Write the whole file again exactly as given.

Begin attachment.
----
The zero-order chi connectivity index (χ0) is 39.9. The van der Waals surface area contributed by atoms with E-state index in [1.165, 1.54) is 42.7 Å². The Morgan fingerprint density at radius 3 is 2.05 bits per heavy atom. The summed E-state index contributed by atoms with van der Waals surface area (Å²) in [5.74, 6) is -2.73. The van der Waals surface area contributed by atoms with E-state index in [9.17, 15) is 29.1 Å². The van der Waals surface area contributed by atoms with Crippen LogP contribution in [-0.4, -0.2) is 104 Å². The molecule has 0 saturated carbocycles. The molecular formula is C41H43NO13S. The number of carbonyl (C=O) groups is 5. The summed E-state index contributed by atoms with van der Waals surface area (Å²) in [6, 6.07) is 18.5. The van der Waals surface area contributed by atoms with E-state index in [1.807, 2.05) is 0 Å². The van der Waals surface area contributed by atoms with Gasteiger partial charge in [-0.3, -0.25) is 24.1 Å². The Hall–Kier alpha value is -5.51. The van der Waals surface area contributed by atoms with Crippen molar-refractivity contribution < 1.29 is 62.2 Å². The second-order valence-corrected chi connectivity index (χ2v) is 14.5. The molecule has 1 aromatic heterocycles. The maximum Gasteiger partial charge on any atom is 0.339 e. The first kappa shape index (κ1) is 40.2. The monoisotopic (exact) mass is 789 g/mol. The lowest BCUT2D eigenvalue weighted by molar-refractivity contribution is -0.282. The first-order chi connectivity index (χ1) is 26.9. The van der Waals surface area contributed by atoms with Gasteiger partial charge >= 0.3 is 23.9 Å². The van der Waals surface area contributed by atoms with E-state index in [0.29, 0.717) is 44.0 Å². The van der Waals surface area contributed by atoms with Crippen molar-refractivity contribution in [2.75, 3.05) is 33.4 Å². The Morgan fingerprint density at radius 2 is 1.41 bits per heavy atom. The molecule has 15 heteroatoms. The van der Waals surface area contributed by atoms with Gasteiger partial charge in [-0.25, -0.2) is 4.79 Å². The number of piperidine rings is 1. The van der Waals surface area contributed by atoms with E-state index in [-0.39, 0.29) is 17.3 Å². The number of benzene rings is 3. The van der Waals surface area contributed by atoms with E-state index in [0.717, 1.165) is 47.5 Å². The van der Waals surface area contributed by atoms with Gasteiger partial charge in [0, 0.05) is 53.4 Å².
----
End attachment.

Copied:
The zero-order chi connectivity index (χ0) is 39.9. The van der Waals surface area contributed by atoms with E-state index in [1.165, 1.54) is 42.7 Å². The Morgan fingerprint density at radius 3 is 2.05 bits per heavy atom. The summed E-state index contributed by atoms with van der Waals surface area (Å²) in [5.74, 6) is -2.73. The van der Waals surface area contributed by atoms with E-state index in [9.17, 15) is 29.1 Å². The van der Waals surface area contributed by atoms with Crippen LogP contribution in [-0.4, -0.2) is 104 Å². The molecule has 0 saturated carbocycles. The molecular formula is C41H43NO13S. The number of carbonyl (C=O) groups is 5. The summed E-state index contributed by atoms with van der Waals surface area (Å²) in [6, 6.07) is 18.5. The van der Waals surface area contributed by atoms with E-state index in [1.807, 2.05) is 0 Å². The van der Waals surface area contributed by atoms with Gasteiger partial charge in [-0.3, -0.25) is 24.1 Å². The Hall–Kier alpha value is -5.51. The van der Waals surface area contributed by atoms with Crippen molar-refractivity contribution < 1.29 is 62.2 Å². The second-order valence-corrected chi connectivity index (χ2v) is 14.5. The molecule has 1 aromatic heterocycles. The maximum Gasteiger partial charge on any atom is 0.339 e. The first kappa shape index (κ1) is 40.2. The monoisotopic (exact) mass is 789 g/mol. The lowest BCUT2D eigenvalue weighted by molar-refractivity contribution is -0.282. The first-order chi connectivity index (χ1) is 26.9. The van der Waals surface area contributed by atoms with Gasteiger partial charge >= 0.3 is 23.9 Å². The van der Waals surface area contributed by atoms with E-state index in [0.29, 0.717) is 44.0 Å². The van der Waals surface area contributed by atoms with Crippen molar-refractivity contribution in [2.75, 3.05) is 33.4 Å². The Morgan fingerprint density at radius 2 is 1.41 bits per heavy atom. The molecule has 15 heteroatoms. The van der Waals surface area contributed by atoms with Gasteiger partial charge in [-0.25, -0.2) is 4.79 Å². The number of piperidine rings is 1. The van der Waals surface area contributed by atoms with E-state index in [-0.39, 0.29) is 17.3 Å². The number of benzene rings is 3. The van der Waals surface area contributed by atoms with E-state index in [0.717, 1.165) is 47.5 Å². The van der Waals surface area contributed by atoms with Gasteiger partial charge in [0, 0.05) is 53.4 Å².